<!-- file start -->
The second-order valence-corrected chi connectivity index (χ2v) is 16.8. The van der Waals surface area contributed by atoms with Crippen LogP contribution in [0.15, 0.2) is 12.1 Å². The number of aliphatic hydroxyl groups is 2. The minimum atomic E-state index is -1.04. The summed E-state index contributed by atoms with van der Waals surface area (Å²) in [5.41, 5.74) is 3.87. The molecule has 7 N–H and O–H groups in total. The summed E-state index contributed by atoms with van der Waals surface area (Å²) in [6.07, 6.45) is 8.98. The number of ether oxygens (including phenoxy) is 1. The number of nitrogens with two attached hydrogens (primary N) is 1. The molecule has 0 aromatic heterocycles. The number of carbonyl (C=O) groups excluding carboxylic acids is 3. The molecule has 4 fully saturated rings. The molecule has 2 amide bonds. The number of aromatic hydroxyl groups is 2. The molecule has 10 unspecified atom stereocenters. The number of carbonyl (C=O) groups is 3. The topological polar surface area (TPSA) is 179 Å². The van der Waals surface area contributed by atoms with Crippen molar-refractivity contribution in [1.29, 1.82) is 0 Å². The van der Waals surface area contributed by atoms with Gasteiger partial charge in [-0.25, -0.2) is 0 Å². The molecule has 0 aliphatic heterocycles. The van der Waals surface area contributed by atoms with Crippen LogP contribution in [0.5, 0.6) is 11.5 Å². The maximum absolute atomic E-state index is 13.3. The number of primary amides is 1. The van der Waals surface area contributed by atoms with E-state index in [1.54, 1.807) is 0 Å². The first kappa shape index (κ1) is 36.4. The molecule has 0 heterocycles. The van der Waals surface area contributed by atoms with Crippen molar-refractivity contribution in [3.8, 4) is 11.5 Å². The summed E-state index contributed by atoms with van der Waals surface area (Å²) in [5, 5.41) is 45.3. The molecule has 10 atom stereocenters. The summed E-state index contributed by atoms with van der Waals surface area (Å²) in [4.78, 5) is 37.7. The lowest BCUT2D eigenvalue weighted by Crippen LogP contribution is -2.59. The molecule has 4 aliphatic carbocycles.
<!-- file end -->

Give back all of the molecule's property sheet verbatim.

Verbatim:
The second-order valence-corrected chi connectivity index (χ2v) is 16.8. The van der Waals surface area contributed by atoms with Crippen LogP contribution in [0.15, 0.2) is 12.1 Å². The number of aliphatic hydroxyl groups is 2. The minimum atomic E-state index is -1.04. The summed E-state index contributed by atoms with van der Waals surface area (Å²) in [5.41, 5.74) is 3.87. The molecule has 7 N–H and O–H groups in total. The summed E-state index contributed by atoms with van der Waals surface area (Å²) in [6.07, 6.45) is 8.98. The number of ether oxygens (including phenoxy) is 1. The number of nitrogens with two attached hydrogens (primary N) is 1. The molecule has 0 aromatic heterocycles. The number of carbonyl (C=O) groups excluding carboxylic acids is 3. The molecule has 4 fully saturated rings. The molecule has 2 amide bonds. The number of aromatic hydroxyl groups is 2. The molecule has 10 unspecified atom stereocenters. The number of carbonyl (C=O) groups is 3. The topological polar surface area (TPSA) is 179 Å². The van der Waals surface area contributed by atoms with Crippen molar-refractivity contribution in [1.29, 1.82) is 0 Å². The van der Waals surface area contributed by atoms with Gasteiger partial charge in [-0.25, -0.2) is 0 Å². The molecule has 0 aliphatic heterocycles. The van der Waals surface area contributed by atoms with Crippen LogP contribution in [0.5, 0.6) is 11.5 Å². The maximum absolute atomic E-state index is 13.3. The number of primary amides is 1. The van der Waals surface area contributed by atoms with E-state index in [1.54, 1.807) is 0 Å². The first kappa shape index (κ1) is 36.4. The molecule has 0 heterocycles. The van der Waals surface area contributed by atoms with Crippen molar-refractivity contribution in [3.8, 4) is 11.5 Å². The summed E-state index contributed by atoms with van der Waals surface area (Å²) in [5, 5.41) is 45.3. The molecule has 10 atom stereocenters. The summed E-state index contributed by atoms with van der Waals surface area (Å²) in [4.78, 5) is 37.7. The lowest BCUT2D eigenvalue weighted by Crippen LogP contribution is -2.59. The molecule has 4 aliphatic carbocycles.